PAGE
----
Agent Scully: Despite being pursued by Satan, meeting a prophet, being seduced by sirens, and being apparently saved from execution by divine intervention, Everett still insists that there is a reasonable explanation for everything. At least it's Lampshaded. And by the end, he doesn't really seem sure of himself any more after seeing the cow on the roof of a shed, which the prophet told them they would see back at the beginning.
Arson, Murder, and Jaywalking: Some of Homer Stokes' about the heroes near the end of the movie were, "These boys is not white! Hell, they ain't even old-timey."
Black and Gray Morality: Our "heroes" include a trio of escaped criminals and a bad-tempered, corrupt governor. The villains include the Grand Dragon of a KKK chapter and his lackeys, and an Inspector Javertwho may actually be the Devil. The most sympathetic characters are probably Delmar (a sweetly cheerful idiot who nevertheless still goes along with Everett's schemes) and Tommy, who sold his soul to the Devil.
Blatant Lies: "That ain't your daddy. Your daddy was hit by a train."
The film opens with a chain gang together working near a railroad track and singing. The film closes with Everett and Penny's daughters tied together by twine walking over a railroad track and singing.
Also near the beginning they meet the blind prophet on the tracks, who sets up the story; at the end the blind prophet is seen passing by on the tracks.
The blind prophet at the beginning of the film mentions the trio will see a cow on the roof of a cotton house. Guess what they see after the land is flooded near the end of the film.
There's also a very subtle example that probably went over the head of most viewers. John Goodman's character is clearly modeled on the cyclops of Homer's The Odyssey, with his eye patch and his violent confrontation with the heroes. Goodman's character is later revealed to be a member of the Klan. Though unmentioned in the film, one of the Klan's rankings is "Grand Cyclops."
After mocking Delmar and Pete for being baptized early in the movie, skeptic Everett admits his failings and begs for mercy in a Not So Final Confession at the gallows. He is then forcibly immersed by the floodwaters, and everyone is saved. Literally.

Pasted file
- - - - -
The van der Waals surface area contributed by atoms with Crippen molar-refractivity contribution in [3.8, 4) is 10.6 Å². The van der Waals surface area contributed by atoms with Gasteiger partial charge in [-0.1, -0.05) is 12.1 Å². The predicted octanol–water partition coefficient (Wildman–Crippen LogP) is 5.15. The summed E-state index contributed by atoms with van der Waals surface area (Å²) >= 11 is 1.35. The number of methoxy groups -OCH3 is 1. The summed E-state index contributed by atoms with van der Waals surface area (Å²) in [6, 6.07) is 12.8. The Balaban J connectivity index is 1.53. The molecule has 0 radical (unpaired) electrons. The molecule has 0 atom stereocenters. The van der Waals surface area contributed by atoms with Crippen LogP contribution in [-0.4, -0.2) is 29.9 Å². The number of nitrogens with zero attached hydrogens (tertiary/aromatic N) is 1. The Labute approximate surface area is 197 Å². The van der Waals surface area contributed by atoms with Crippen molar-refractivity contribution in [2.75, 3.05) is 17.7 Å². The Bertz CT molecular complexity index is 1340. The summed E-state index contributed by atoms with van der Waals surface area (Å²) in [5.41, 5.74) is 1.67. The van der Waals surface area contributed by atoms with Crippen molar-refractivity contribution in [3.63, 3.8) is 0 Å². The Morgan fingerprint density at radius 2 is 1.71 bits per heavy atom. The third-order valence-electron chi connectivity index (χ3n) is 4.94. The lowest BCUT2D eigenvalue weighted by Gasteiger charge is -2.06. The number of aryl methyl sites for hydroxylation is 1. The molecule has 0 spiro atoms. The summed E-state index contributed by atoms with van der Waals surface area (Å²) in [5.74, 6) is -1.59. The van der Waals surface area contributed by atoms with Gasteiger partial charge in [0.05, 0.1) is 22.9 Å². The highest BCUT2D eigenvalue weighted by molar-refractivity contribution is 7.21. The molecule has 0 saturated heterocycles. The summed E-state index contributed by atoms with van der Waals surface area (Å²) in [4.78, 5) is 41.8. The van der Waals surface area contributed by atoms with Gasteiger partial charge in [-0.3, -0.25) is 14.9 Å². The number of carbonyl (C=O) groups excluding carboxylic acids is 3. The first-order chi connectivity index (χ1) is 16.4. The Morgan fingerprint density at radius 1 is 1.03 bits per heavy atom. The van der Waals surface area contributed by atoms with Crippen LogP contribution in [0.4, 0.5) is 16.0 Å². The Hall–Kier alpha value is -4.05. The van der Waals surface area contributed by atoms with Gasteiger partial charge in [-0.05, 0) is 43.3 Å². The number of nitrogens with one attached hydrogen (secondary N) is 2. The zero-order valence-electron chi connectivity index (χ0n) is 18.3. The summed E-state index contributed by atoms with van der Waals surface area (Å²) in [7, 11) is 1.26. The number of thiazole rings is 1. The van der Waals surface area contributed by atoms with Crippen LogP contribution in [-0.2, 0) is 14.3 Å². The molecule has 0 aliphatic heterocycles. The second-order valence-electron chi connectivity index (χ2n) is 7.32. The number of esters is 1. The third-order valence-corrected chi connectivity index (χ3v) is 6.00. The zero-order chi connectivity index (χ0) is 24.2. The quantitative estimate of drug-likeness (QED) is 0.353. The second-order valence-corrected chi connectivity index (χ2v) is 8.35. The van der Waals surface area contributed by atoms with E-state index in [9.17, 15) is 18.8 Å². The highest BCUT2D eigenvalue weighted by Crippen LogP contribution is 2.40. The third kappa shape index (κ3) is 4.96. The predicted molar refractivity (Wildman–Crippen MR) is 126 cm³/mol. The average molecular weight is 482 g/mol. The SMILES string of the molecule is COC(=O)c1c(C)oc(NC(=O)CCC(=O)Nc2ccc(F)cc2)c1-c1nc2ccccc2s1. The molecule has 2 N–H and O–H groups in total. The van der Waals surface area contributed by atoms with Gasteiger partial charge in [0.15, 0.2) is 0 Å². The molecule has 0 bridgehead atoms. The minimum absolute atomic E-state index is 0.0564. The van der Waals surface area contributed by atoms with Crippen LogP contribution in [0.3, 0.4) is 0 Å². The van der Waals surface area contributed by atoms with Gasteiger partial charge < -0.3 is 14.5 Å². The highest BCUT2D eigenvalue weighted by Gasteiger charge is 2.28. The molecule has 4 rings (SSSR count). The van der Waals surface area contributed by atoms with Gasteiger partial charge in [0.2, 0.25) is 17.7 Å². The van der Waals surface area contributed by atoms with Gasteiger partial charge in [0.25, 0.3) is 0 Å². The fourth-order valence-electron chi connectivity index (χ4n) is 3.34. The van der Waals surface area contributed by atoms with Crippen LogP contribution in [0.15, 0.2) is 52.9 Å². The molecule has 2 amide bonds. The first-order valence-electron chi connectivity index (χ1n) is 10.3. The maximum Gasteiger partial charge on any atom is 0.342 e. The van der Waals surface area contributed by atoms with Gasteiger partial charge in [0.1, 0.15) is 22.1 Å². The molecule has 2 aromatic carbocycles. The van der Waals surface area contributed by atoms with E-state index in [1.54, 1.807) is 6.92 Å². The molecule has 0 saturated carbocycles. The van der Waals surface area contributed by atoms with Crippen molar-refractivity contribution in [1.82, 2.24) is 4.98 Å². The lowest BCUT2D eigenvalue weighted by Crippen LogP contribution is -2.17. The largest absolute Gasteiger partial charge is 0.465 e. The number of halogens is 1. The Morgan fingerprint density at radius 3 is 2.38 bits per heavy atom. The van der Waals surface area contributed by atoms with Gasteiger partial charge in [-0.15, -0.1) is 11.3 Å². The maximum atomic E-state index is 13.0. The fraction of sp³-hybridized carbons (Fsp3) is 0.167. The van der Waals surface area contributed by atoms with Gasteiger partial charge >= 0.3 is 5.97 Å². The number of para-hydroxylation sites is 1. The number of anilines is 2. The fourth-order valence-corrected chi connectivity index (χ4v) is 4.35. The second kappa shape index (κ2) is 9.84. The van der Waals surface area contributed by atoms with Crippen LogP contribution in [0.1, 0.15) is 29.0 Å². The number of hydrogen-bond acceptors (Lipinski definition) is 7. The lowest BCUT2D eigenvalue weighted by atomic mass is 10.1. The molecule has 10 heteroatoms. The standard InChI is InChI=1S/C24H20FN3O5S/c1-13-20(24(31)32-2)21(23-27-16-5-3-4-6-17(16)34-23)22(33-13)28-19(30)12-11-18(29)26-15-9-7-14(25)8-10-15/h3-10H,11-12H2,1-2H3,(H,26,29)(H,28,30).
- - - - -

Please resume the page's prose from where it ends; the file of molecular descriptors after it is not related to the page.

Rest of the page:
When George Nelson is being taken off to his execution one of the procession for the event yells "cow killer!" See Everything's Better With Cows below.
The Cast Showoff: Real-life blues singer Chris Thomas King plays Tommy, and at one point gets to sing (in his own voice) a rendition of Skip James' "Hard Time Killing Floor Blues." Also, that's really Tim Blake Nelson singing the lead vocal on "In The Jailhouse Now".
Color Wash: They messed with the hue and saturation until everything was an intensely colorful brown, imitating the look of sepia-toned photos.
Comically Missing the Point: When Everett admits he made the treasure up to convince his chainmates—i.e., Pete and Delmar—to help him escape, Pete realizes that fifty years will be added to each of their sentences for fleeing the chain gang, and that he won't get out of prison until he's 84 years old. Delmar happily chimes in, "Well, I'll only be 82!"
Contrived Coincidence: Of course the guy the KKK decides to lynch is the one our heroes know and are on friendly terms with.
Corrupt Hick: The insanely corrupt Big Dan Teague. Who is channeling the cyclops Polyphemus.
Cult Soundtrack: The soundtrack album is regarded as one of the most important Country and Bluegrass albums of the decade and sold over 7 million copies. It also won the Grammy Award for Album of the Year in 2002, making it one of only three soundtracks to ever win that award.
Deal with the Devil: Tommy Johnson traded his soul to the devil at the crossroads for his guitar skills.